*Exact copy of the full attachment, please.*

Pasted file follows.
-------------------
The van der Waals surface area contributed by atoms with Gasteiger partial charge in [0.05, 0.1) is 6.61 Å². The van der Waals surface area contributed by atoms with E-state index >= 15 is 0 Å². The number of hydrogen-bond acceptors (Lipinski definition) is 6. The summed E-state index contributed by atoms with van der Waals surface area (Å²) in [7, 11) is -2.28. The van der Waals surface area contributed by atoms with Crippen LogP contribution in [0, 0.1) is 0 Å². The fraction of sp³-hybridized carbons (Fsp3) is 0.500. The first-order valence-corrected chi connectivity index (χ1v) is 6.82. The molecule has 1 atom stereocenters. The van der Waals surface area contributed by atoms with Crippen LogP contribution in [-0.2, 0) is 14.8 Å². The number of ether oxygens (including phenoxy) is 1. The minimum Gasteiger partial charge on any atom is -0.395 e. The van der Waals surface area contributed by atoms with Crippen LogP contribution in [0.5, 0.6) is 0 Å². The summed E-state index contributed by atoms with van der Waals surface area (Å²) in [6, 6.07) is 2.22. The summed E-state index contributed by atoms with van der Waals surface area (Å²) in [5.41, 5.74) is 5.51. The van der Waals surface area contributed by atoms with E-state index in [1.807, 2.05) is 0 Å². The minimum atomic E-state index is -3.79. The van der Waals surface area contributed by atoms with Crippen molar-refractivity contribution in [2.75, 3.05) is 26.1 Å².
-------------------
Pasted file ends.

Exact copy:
The van der Waals surface area contributed by atoms with Gasteiger partial charge in [0.05, 0.1) is 6.61 Å². The van der Waals surface area contributed by atoms with E-state index >= 15 is 0 Å². The number of hydrogen-bond acceptors (Lipinski definition) is 6. The summed E-state index contributed by atoms with van der Waals surface area (Å²) in [7, 11) is -2.28. The van der Waals surface area contributed by atoms with Crippen LogP contribution in [0, 0.1) is 0 Å². The fraction of sp³-hybridized carbons (Fsp3) is 0.500. The first-order valence-corrected chi connectivity index (χ1v) is 6.82. The molecule has 1 atom stereocenters. The van der Waals surface area contributed by atoms with Crippen LogP contribution in [-0.2, 0) is 14.8 Å². The number of ether oxygens (including phenoxy) is 1. The minimum Gasteiger partial charge on any atom is -0.395 e. The van der Waals surface area contributed by atoms with Crippen LogP contribution in [0.5, 0.6) is 0 Å². The summed E-state index contributed by atoms with van der Waals surface area (Å²) in [6, 6.07) is 2.22. The summed E-state index contributed by atoms with van der Waals surface area (Å²) in [5.41, 5.74) is 5.51. The van der Waals surface area contributed by atoms with E-state index in [1.807, 2.05) is 0 Å². The minimum atomic E-state index is -3.79. The van der Waals surface area contributed by atoms with Crippen molar-refractivity contribution in [2.75, 3.05) is 26.1 Å².